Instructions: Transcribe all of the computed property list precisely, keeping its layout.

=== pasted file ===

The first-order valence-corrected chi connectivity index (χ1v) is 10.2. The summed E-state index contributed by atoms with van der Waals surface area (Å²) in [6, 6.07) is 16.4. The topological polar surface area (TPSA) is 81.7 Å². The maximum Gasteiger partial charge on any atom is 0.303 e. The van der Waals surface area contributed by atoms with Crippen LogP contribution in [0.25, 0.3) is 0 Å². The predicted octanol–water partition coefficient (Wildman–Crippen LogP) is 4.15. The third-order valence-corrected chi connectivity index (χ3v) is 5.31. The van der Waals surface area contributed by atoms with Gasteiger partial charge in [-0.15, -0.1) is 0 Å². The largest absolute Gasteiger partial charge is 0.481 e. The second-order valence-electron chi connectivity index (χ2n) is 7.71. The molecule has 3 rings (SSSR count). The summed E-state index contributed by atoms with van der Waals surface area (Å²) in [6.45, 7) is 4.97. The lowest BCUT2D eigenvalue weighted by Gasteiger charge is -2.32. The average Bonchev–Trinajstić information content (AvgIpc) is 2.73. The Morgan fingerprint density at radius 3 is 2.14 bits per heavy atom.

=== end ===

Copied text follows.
The first-order valence-corrected chi connectivity index (χ1v) is 10.2. The summed E-state index contributed by atoms with van der Waals surface area (Å²) in [6, 6.07) is 16.4. The topological polar surface area (TPSA) is 81.7 Å². The maximum Gasteiger partial charge on any atom is 0.303 e. The van der Waals surface area contributed by atoms with Crippen LogP contribution in [0.25, 0.3) is 0 Å². The predicted octanol–water partition coefficient (Wildman–Crippen LogP) is 4.15. The third-order valence-corrected chi connectivity index (χ3v) is 5.31. The van der Waals surface area contributed by atoms with Gasteiger partial charge in [-0.15, -0.1) is 0 Å². The largest absolute Gasteiger partial charge is 0.481 e. The second-order valence-electron chi connectivity index (χ2n) is 7.71. The molecule has 3 rings (SSSR count). The summed E-state index contributed by atoms with van der Waals surface area (Å²) in [6.45, 7) is 4.97. The lowest BCUT2D eigenvalue weighted by Gasteiger charge is -2.32. The average Bonchev–Trinajstić information content (AvgIpc) is 2.73. The Morgan fingerprint density at radius 3 is 2.14 bits per heavy atom.